The issue of spousal support is often a challenging and divisive aspect of the divorce or separation process. In addition to the obvious financial issues that arise, there are many emotions associated with paying or receiving spousal support. At Vacca Family Law Group, we aim to help our clients structure realistic spousal support plans that will allow them to move forward with a sense of financial and emotional security, regardless of whether they are the party paying or receiving support.
How Spousal Support Works
Spousal support, which is also known as alimony or spousal maintenance, is paid from one spouse to his or her former spouse for some duration following the divorce. In New York, spousal support is generally paid for the purpose of helping the lower-earning, or non-earning, spouse maintain the marital lifestyle for some period of time while working toward becoming self-supporting, if possible. In addition to the marital lifestyle, other factors to be considered when determining the amount and duration of spousal support include the age and health of the parties, the length of the marriage, the earning capacity of each party and whether there are children in the home. There are spousal support guidelines under New York law that can be looked at to guide the conversation regarding the amount and duration of support. However, when a couple is negotiating an agreement on their own, including through the mediation or collaborative divorce process, spousal support is often based on their current and future financial circumstances. For this reason, actual needs and ability to pay are primary considerations.
It is important to differentiate between spousal support and child support. While spousal support is meant to help a spouse become self-supporting, child support is for the benefit of and care for the child. Under New York law, parents are obligated to support their children until the age of 21.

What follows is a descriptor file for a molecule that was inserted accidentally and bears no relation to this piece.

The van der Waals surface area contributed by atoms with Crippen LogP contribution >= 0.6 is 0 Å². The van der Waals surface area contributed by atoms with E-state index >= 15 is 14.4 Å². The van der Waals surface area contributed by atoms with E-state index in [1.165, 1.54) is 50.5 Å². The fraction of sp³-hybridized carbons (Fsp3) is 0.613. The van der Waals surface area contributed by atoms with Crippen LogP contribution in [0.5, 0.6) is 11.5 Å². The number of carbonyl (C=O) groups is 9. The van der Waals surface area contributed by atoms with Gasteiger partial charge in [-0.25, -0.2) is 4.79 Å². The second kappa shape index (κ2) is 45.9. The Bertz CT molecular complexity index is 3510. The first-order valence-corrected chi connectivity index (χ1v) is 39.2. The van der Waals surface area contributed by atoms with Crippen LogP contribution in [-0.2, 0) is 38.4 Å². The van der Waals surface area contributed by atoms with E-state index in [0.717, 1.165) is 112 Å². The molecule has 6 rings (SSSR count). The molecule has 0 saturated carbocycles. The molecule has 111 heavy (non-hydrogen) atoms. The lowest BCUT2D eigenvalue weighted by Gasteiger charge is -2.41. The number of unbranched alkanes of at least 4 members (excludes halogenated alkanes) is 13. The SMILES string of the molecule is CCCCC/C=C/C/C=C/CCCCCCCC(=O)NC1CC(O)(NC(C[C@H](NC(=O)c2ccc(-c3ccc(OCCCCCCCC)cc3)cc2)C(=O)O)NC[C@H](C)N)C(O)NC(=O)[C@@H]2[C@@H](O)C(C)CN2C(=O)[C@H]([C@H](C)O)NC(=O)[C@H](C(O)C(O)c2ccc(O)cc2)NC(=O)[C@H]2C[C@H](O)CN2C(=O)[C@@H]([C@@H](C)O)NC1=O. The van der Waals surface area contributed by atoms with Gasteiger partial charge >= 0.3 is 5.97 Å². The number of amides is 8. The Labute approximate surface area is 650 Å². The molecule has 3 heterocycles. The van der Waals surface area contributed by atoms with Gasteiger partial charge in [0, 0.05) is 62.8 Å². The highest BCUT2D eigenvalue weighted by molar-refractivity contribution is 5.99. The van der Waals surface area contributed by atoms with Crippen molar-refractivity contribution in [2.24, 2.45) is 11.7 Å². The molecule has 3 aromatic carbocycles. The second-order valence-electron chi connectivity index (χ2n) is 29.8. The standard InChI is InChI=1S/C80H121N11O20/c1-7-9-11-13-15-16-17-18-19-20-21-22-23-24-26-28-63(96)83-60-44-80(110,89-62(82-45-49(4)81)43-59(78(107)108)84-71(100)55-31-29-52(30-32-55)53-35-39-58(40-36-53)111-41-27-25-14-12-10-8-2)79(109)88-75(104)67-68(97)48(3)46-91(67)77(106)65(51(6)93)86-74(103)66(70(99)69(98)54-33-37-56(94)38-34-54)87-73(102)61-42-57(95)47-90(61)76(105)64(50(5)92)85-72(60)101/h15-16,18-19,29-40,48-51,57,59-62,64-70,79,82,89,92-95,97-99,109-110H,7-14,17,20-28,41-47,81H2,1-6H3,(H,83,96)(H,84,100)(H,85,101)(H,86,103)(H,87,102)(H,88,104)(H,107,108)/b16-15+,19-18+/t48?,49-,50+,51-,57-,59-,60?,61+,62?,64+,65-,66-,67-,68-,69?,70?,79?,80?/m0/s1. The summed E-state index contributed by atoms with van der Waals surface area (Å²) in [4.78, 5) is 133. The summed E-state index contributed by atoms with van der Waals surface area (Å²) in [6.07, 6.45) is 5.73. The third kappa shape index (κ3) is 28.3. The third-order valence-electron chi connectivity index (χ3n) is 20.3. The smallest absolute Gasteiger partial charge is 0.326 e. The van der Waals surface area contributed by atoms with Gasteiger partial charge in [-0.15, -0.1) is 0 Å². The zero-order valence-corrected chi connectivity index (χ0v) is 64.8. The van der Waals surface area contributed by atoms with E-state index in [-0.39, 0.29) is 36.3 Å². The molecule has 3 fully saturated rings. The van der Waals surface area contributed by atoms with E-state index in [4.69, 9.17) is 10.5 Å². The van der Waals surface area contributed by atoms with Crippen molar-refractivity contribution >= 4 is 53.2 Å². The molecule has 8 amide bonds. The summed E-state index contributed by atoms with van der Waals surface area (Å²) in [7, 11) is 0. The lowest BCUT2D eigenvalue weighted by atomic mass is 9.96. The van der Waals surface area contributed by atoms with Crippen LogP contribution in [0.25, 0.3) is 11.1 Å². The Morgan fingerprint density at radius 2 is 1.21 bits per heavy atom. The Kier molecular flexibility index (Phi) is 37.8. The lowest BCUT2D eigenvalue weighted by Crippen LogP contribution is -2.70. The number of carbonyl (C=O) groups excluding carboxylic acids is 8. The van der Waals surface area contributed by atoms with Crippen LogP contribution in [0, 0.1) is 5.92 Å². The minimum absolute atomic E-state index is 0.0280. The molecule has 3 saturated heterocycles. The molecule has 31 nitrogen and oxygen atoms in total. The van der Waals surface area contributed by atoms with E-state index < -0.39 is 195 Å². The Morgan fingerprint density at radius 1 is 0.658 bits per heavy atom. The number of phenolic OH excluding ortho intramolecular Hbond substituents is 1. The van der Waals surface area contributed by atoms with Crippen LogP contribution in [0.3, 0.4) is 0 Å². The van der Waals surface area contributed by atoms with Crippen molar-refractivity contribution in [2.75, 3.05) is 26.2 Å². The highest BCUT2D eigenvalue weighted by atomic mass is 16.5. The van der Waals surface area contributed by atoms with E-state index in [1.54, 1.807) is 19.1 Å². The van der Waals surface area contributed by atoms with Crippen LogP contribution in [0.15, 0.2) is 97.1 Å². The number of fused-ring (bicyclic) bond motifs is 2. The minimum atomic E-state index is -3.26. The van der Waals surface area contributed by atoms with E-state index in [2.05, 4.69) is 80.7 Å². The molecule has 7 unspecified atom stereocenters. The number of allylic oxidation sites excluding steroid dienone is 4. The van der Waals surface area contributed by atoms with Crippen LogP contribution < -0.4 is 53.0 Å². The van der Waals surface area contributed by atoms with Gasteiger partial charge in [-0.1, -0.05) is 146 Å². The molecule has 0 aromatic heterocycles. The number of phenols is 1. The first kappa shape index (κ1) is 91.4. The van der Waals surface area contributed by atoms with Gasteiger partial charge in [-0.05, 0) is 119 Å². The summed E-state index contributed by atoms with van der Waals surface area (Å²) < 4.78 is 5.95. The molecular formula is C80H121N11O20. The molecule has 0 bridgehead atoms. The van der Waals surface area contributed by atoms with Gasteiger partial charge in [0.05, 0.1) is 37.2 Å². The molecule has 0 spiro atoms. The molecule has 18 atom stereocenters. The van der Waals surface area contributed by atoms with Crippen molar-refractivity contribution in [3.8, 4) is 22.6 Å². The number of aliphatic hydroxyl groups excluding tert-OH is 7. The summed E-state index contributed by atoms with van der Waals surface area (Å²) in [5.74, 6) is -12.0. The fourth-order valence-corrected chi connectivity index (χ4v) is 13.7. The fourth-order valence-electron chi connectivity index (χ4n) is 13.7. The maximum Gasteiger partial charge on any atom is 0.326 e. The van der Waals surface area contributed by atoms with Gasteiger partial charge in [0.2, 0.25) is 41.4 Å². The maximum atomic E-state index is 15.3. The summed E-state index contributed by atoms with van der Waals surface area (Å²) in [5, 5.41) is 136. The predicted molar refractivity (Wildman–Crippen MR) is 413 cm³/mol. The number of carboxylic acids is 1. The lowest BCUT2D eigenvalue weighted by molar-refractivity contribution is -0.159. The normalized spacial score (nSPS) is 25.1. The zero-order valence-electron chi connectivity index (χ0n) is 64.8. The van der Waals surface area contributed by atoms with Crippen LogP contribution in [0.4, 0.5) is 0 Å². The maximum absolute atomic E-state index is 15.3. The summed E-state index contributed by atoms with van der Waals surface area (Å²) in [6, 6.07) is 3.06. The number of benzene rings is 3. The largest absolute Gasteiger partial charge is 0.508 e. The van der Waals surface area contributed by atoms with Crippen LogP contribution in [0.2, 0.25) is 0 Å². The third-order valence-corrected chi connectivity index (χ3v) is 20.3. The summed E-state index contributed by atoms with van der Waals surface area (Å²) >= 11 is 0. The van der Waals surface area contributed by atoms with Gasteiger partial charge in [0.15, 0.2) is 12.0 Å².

Prenuptial agreements and postnuptial agreements will also often clarify whether a spouse will or won't be entitled to spousal support in the event of a divorce in one of these 3 ways:
- Both parties waive spousal support under all circumstances; or
- Spousal support is waived unless there are certain circumstances that arrive, such as one of the spouses has stopped working to care for children; or
- The couple agrees in advance that specific spousal support amounts will be paid based on the length of the marriage, the amount of assets being divided or some other terms.
To discuss spousal support and reach a positive solution, contact us today.
Learn More About Spousal Support
- 4 More Things Not to Worry About if You Have a Prenup A prenuptial agreement can help clarify and solidify: distribution of marital property, real estate, spousal support, and estate rights...continue reading
- The Unofficial, Long-Term Marital SeparationThe lifestyle maintained by the lower-earning spouse during the separation can become the standard for the amount of spousal support that is required in the future...continue reading
- The “Good Enough” Agreement For example, if we’re talking about spousal support – How much money per month do you really need or can you afford to pay?...continue reading
- 5 Reasons Why You May Want A Postnuptial Agreement Unlike a prenup, postnuptial agreements are negotiated without the duress of a wedding day looming. Instead, they are negotiated when a couple is able to discuss their goals reasonably and calmly...continue reading